Kiwi Jr.'s 'Cooler Returns' Is Packed with Golden Hooks and Subtle Weirdness
Published Jan 18, 2021At a glance, Kiwi Jr.'s music scans as a retro revival of '60s pop sweetness and '90s slacker rock swagger — especially since frontman Jeremy Gaudet's drawling sing-speak sounds unmistakably like Stephen Malkmus. But pull their songs apart and you'll discover a surrealist sense of adventure. Golden hooks appear once and are never repeated, arrangements avoid predictable verse-chorus structures, and lyric sheets are packed with hyper-specific references and quirky non sequiturs.
Cooler Returns, the Toronto band's second album and first for indie institution Sub Pop, continues the momentum of 2019's Football Money with another fast-and-furious collection of rock songs that take familiar sounds — jangling indie pop, spiky post-punk riffs, wheezing harmonica — and twist them into subtly wonky shapes.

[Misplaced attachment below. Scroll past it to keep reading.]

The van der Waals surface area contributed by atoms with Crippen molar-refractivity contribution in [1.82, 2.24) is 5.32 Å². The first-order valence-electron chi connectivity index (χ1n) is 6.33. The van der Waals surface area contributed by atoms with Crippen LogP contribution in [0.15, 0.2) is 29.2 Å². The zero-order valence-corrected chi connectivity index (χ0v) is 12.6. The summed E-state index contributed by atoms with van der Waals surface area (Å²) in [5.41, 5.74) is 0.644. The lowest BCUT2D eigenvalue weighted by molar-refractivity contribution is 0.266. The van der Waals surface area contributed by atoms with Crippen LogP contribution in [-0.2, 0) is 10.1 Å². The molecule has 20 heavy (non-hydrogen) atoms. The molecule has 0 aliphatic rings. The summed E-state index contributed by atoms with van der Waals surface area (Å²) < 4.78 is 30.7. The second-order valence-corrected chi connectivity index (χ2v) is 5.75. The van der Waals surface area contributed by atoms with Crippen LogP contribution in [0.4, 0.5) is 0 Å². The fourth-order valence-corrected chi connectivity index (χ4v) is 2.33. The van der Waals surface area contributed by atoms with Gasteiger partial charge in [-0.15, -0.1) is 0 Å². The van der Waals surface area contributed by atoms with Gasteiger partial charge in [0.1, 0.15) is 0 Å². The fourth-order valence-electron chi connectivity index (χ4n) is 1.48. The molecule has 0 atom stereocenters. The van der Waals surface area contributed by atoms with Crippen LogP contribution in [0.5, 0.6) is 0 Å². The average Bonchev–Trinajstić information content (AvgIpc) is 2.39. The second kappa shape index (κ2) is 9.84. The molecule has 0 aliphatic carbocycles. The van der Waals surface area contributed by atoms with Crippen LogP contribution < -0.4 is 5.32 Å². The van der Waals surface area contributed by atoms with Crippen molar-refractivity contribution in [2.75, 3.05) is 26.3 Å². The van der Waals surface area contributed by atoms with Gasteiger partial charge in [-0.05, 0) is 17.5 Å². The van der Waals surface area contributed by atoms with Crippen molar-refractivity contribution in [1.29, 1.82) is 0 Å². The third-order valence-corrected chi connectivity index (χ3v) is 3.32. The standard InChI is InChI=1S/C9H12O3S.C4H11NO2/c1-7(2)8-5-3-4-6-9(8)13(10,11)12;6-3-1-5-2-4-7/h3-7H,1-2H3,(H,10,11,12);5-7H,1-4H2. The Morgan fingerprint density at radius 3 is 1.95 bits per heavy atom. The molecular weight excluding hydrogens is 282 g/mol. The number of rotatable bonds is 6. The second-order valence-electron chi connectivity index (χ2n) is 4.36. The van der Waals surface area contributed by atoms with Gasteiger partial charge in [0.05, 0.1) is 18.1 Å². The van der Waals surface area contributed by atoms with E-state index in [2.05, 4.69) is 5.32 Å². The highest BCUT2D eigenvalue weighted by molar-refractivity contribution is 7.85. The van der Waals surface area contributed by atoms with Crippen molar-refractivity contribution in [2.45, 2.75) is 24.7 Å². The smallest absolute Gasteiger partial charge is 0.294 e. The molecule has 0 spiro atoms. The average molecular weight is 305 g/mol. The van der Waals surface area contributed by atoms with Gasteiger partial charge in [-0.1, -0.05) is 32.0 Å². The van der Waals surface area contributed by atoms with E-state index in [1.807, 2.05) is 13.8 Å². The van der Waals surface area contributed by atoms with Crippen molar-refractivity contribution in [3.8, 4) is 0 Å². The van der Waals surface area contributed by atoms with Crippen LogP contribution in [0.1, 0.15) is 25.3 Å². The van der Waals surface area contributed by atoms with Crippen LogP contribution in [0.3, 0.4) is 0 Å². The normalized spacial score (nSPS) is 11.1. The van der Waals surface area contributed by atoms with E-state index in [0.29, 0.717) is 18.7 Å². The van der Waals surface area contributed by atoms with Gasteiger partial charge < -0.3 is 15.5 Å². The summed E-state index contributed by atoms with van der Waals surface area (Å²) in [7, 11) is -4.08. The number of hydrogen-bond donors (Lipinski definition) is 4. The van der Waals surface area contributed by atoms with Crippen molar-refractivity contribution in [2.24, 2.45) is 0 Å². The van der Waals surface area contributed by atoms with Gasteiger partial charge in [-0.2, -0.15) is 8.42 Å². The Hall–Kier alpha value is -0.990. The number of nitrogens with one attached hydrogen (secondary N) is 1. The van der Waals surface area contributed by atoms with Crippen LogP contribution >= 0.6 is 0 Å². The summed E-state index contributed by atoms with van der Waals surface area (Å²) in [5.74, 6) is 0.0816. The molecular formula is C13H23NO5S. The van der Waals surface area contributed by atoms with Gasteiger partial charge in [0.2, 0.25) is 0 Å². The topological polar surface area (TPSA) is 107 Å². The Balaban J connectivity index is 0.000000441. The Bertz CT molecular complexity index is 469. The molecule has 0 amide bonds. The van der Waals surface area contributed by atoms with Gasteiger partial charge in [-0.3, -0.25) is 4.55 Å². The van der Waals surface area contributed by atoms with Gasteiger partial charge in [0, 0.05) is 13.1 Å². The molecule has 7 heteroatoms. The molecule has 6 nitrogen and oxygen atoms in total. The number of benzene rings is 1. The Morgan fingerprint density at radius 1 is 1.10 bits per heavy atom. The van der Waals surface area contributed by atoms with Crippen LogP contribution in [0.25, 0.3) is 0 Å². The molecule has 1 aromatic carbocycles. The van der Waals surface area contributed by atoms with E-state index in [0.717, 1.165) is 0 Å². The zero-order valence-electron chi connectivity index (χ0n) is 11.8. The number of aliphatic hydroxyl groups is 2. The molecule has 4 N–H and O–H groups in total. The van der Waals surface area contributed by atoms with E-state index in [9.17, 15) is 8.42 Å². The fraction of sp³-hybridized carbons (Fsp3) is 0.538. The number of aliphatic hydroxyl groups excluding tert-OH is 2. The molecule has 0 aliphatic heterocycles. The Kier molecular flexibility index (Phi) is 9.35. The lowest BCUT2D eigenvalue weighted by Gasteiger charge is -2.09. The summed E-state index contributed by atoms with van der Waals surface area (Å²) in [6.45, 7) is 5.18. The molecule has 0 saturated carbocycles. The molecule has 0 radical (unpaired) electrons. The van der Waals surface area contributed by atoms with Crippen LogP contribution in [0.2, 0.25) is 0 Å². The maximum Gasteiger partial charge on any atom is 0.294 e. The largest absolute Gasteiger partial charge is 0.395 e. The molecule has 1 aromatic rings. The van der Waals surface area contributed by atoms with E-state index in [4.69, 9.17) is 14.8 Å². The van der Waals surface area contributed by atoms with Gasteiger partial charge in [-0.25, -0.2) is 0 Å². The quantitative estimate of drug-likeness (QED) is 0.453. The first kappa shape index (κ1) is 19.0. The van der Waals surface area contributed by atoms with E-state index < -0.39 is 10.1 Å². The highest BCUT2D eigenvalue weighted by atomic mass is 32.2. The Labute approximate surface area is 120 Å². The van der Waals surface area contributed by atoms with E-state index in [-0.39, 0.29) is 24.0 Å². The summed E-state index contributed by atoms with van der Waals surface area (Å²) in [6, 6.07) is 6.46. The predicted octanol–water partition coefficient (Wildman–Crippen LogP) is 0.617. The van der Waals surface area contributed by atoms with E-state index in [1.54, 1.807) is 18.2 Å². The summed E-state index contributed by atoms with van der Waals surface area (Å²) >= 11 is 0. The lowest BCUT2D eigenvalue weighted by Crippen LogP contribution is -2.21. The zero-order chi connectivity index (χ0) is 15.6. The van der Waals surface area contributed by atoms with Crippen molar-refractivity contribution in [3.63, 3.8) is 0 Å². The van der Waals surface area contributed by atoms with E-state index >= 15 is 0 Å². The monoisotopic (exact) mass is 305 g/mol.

These 13 songs take a few listens to sift through and fully appreciate — like the way the chorus of "Only Here for a Haircut" alternates between bluesy minor intervals and sunny major-key lifts, or the way "Maid Marian's Toast" opens with a comical olde-tyme parable: "Ye own the beehive, thus ye own all of the honey."
Yes, there are instantly gratifying hooks: in particular, "Undecided Voters," "Domino" and "Waiting in Line" are stomping power pop anthems with shout-along choruses and ample repetitions of the title phrases. Album opener "Tyler" begins the record with a verse about clinging onto a low-rent apartment — something that will immediately resonate with anyone who has ever lived in a big, expensive city.
The real fun of Cooler Returns, though, lies in the clever details that you might never understand, no matter how many times you listen. "Omaha" careens between giddy chorus melodies and complex time signatures that make the song feel like its tripping over itself, while the lyrics are a free association grab bag of bizarre phrases. "Tigers in the coliseum / Lions at the Comfort Inn / Ra-ra Omaha / Home of the husbands" goes one passage in the first verse. What does it mean? Who the hell knows, but it sounds amazing. (Kiwi Club / Sub Pop)